A wartime story of bravery, good fortune and romance

The Kenyon family, Lower Lee Farm, Wyresdale, 1930s.'Back row from left: Bernard, Ronald and Freddie Kenyon.'Front row : Fergie, Dorothy and Jane Kenyon.'Bernard Kenyon became a GP in 1952. Ronald had a cattle transportation business, now run by his son Paul. Freddie was a farm worker and worked for many years at the Royal Albert Farm, Lancaster. Fergie Kenyon was born at Wray and made clog blocks with author David Kenyon's grandfather, William Kenyon. He later rented Lower Lee Farm from Lord Sefton. Dorothy was a music teacher all her working life, while Jane Kenyon, nee Pye, Fergie's wife, was born at Lower Emmetts Farm, Wyresdale. She had seven brothers and one sister.
The Kenyon family, Lower Lee Farm, Wyresdale, 1930s.'Back row from left: Bernard, Ronald and Freddie Kenyon.'Front row : Fergie, Dorothy and Jane Kenyon.'Bernard Kenyon became a GP in 1952. Ronald had a cattle transportation business, now run by his son Paul. Freddie was a farm worker and worked for many years at the Royal Albert Farm, Lancaster. Fergie Kenyon was born at Wray and made clog blocks with author David Kenyon's grandfather, William Kenyon. He later rented Lower Lee Farm from Lord Sefton. Dorothy was a music teacher all her working life, while Jane Kenyon, nee Pye, Fergie's wife, was born at Lower Emmetts Farm, Wyresdale. She had seven brothers and one sister.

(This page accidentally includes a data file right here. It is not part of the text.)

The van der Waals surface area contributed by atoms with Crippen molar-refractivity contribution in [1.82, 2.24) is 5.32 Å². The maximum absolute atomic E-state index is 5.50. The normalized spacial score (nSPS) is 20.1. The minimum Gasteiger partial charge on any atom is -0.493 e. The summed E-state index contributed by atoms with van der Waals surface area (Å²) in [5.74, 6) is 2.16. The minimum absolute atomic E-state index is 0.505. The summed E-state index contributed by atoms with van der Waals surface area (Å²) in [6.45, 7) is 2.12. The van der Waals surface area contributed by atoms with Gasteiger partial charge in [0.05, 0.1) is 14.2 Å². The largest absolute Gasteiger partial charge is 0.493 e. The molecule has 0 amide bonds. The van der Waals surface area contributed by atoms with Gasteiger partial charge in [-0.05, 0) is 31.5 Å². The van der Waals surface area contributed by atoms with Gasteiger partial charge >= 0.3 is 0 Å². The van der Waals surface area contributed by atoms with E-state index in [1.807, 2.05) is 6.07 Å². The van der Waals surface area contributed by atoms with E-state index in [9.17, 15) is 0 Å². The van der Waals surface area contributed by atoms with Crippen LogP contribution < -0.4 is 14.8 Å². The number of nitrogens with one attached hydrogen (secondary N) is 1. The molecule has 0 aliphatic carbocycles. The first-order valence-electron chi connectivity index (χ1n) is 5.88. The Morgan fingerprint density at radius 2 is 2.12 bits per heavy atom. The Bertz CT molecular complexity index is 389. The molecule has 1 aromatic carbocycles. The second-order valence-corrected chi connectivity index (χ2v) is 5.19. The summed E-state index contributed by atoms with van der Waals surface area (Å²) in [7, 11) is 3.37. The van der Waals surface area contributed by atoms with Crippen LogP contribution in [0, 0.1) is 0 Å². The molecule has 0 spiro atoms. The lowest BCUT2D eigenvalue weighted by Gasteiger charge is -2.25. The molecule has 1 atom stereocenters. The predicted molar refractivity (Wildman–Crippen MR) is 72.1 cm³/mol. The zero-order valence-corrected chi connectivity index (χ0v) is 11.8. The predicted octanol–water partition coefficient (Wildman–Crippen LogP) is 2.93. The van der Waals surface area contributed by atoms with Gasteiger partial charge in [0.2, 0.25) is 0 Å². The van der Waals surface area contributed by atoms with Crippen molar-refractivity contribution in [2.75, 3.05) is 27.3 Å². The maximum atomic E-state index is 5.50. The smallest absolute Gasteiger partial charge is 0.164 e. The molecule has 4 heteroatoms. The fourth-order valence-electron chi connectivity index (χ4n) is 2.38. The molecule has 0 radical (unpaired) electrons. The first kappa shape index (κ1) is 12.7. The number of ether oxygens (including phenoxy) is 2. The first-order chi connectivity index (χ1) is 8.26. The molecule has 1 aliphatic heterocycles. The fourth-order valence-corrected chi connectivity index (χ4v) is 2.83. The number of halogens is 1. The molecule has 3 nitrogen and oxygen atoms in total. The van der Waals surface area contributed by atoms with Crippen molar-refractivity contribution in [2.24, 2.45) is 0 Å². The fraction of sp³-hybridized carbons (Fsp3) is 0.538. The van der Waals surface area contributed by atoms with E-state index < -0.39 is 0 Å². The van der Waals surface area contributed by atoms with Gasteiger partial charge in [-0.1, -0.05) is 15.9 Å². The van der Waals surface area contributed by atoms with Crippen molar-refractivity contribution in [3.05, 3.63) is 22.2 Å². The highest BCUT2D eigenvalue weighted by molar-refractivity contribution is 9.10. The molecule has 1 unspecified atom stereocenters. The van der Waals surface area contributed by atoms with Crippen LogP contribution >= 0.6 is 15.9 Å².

In the first of three parts, Wray historian David Kenyon looks back at the life and times during World War Two of one of his ancestors, Joseph Bernard Kenyon.

Joseph Bernard Kenyon, known as Bernard, was born at lower Lee Farm, Wyresdale, in 1919, and was the eldest son of Fergie and Jane Kenyon.

Sgt Joseph Bernard Kenyon, proudly wearing the cap badge of the King's Own Royal Lancaster Regiment, December 1940.

Sgt Joseph Bernard Kenyon, proudly wearing the cap badge of the King's Own Royal Lancaster Regiment, December 1940.

After leaving Lancaster Royal Grammar School, Bernard worked at Williamson’s linoleum factory as an analytical chemist.

In 1939, Bernard expected to begin medical studies at Liverpool Medical School.

However, with the outbreak of the Second World War, he joined the King’s Own Territorial Army Unit in Lancaster, before moving to the fifth battalion of the King’s Own Regiment.

Bernard arrived in France, at the Belgian front, in May 1940.

He described the fighting he encountered as follows:

“Suddenly, all hell broke loose! The Germans were advancing on the Low Countries, so we went up into the Low Countries too and then up into Belgium to Tournai.

“We were then in the rear guard action towards the coast, passing through Armentieres in France, as the Germans attacked the other end of town.”

Next week we have an account, written by Bernard from his hospital bed, which vividly describes his evacuation from Dunkirk in June 1940.

The letter was found after his death in 2012.